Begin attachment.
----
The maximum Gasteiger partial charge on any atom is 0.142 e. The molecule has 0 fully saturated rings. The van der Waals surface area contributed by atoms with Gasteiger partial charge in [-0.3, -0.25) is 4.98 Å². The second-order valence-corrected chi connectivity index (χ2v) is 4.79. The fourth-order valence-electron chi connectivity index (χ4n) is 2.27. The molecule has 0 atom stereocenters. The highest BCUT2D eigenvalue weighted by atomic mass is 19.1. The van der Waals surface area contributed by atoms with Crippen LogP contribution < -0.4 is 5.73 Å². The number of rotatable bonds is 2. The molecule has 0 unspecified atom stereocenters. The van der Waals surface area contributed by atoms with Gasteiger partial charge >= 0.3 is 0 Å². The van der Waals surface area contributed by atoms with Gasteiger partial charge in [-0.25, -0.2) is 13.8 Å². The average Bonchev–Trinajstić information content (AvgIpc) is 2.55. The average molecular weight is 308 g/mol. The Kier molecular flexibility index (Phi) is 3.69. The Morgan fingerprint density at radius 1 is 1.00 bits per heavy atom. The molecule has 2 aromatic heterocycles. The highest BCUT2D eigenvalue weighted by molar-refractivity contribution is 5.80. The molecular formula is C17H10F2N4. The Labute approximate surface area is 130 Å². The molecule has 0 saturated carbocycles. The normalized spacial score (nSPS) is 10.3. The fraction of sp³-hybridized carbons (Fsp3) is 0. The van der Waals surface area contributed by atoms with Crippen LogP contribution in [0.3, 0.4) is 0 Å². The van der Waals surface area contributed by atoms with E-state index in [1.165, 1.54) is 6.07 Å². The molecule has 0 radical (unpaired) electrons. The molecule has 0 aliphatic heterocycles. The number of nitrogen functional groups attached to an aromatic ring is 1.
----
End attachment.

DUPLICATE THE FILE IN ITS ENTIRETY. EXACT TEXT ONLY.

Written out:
The maximum Gasteiger partial charge on any atom is 0.142 e. The molecule has 0 fully saturated rings. The van der Waals surface area contributed by atoms with Gasteiger partial charge in [-0.3, -0.25) is 4.98 Å². The second-order valence-corrected chi connectivity index (χ2v) is 4.79. The fourth-order valence-electron chi connectivity index (χ4n) is 2.27. The molecule has 0 atom stereocenters. The highest BCUT2D eigenvalue weighted by atomic mass is 19.1. The van der Waals surface area contributed by atoms with Crippen LogP contribution < -0.4 is 5.73 Å². The number of rotatable bonds is 2. The molecule has 0 unspecified atom stereocenters. The van der Waals surface area contributed by atoms with Gasteiger partial charge >= 0.3 is 0 Å². The van der Waals surface area contributed by atoms with Gasteiger partial charge in [-0.25, -0.2) is 13.8 Å². The average Bonchev–Trinajstić information content (AvgIpc) is 2.55. The average molecular weight is 308 g/mol. The Kier molecular flexibility index (Phi) is 3.69. The Morgan fingerprint density at radius 1 is 1.00 bits per heavy atom. The molecule has 2 aromatic heterocycles. The highest BCUT2D eigenvalue weighted by molar-refractivity contribution is 5.80. The molecular formula is C17H10F2N4. The Labute approximate surface area is 130 Å². The molecule has 0 saturated carbocycles. The normalized spacial score (nSPS) is 10.3. The fraction of sp³-hybridized carbons (Fsp3) is 0. The van der Waals surface area contributed by atoms with Crippen LogP contribution in [0.3, 0.4) is 0 Å². The van der Waals surface area contributed by atoms with E-state index in [1.165, 1.54) is 6.07 Å². The molecule has 0 radical (unpaired) electrons. The molecule has 0 aliphatic heterocycles. The number of nitrogen functional groups attached to an aromatic ring is 1.